Atlab’s retiring MD wishes he was younger
By Zona Marie Tan
Atlab’s managing director, Murray Forrest has announced his decision to retire after 43 years of service to the Australian film industry. From his beginnings at Colorfilm to his current position at Atlab, Forrest has had a long devoted and illuminated history with the industry.
Forrest was the founding chair of Ausfilm, a director of Screen Producers Association of Australia (SPAA), a past president of the Australian Cinema Pioneers, a past Board Member of the Federation of Producers of Asia, a former Chair of the Society of Motion Picture and Television Engineers (SMPTE) based in the USA; and he is also a Fellow of both the Society of Motion Picture & Television Engineers (SMPTE) and the British Kinematograph, Sound & Television Society.
“It’s been a long lifetime in the film industry, so to remove oneself away entirely would obviously be most difficult,” says Forrest, who adds that he would continue to contribute to the industry by continuing his chairmanship of the Motion Picture Industry Benevolent Society, which he has held for 12 years.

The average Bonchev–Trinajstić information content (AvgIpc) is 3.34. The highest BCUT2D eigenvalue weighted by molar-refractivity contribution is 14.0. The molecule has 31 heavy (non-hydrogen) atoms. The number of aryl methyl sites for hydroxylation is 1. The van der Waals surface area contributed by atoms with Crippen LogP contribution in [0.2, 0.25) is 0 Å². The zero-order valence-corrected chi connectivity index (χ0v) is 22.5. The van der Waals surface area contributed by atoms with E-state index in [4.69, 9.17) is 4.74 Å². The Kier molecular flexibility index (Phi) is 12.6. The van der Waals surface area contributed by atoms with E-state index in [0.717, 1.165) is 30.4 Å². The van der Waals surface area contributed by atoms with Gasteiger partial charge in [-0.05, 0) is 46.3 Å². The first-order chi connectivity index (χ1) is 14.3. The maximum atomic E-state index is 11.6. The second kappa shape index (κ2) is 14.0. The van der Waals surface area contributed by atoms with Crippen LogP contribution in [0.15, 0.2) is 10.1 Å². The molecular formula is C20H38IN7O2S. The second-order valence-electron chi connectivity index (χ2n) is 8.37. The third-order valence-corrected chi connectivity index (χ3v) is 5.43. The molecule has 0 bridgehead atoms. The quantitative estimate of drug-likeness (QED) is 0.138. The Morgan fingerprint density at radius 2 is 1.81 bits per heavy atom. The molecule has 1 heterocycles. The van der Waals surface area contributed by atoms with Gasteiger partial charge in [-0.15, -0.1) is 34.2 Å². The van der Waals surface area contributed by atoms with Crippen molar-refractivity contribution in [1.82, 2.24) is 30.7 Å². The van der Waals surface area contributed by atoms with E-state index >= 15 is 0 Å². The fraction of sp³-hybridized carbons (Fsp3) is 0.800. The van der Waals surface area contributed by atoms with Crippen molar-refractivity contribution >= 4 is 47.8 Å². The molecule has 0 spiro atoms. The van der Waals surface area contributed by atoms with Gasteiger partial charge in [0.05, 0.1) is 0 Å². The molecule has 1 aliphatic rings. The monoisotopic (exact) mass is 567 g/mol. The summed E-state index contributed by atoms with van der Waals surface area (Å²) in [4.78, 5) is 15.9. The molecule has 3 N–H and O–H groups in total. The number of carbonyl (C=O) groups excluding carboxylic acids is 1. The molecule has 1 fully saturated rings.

Having watched the industry evolve and been responsible for developing Atlab from a small black and white lab operation servicing newsreels, TV and Film Australia docos, to the broad-based creative services and distribution business it is today, Forrest leaves with a heavy heart wishing he could still be involved in the fascinating change technology is bringing.
“In many ways I wish I were 40 years younger,” muses Forrest. “Although I had a wonderful blessed time [at Atlab], if I were young again, I’d be delighted to be sitting in the film industry where Atlab sits because it has a very exciting future.”
Despite that, he’s confident that Atlab is in capable hands. “We’re equipped and prepared to carry on. Not only with the technology but also with the people that we have. We have people with the expertise and the desire and enthusiasm to do what I like to think I was charged with doing 40 years ago.”
Although Forrest doesn’t have specific retirement plans other than spending more time with his family, he says that he will definitely continue watching more films.
“I’ve had great admiration for anybody who produces films, very much because if I had been a film producer 40 years ago, I would’ve been an abject failure,” jokes Forrest. “I would’ve been sweeping the streets, I guess. And that’s why I’m content to be in admiration and [have an] affinity with filmmakers.”
Forrest’s last day at Atlab is Friday September 12.
Murray Forrest was the recipient of the AFI’s Ken G Hall Award in 2001, for his contribution to the preservation of Australia’s film heritage, and in the same year named Australian Cinema Pioneer of the Year. In 2004, the Motion Picture Exhibitors Association honoured him with a Lifetime Achievement Award.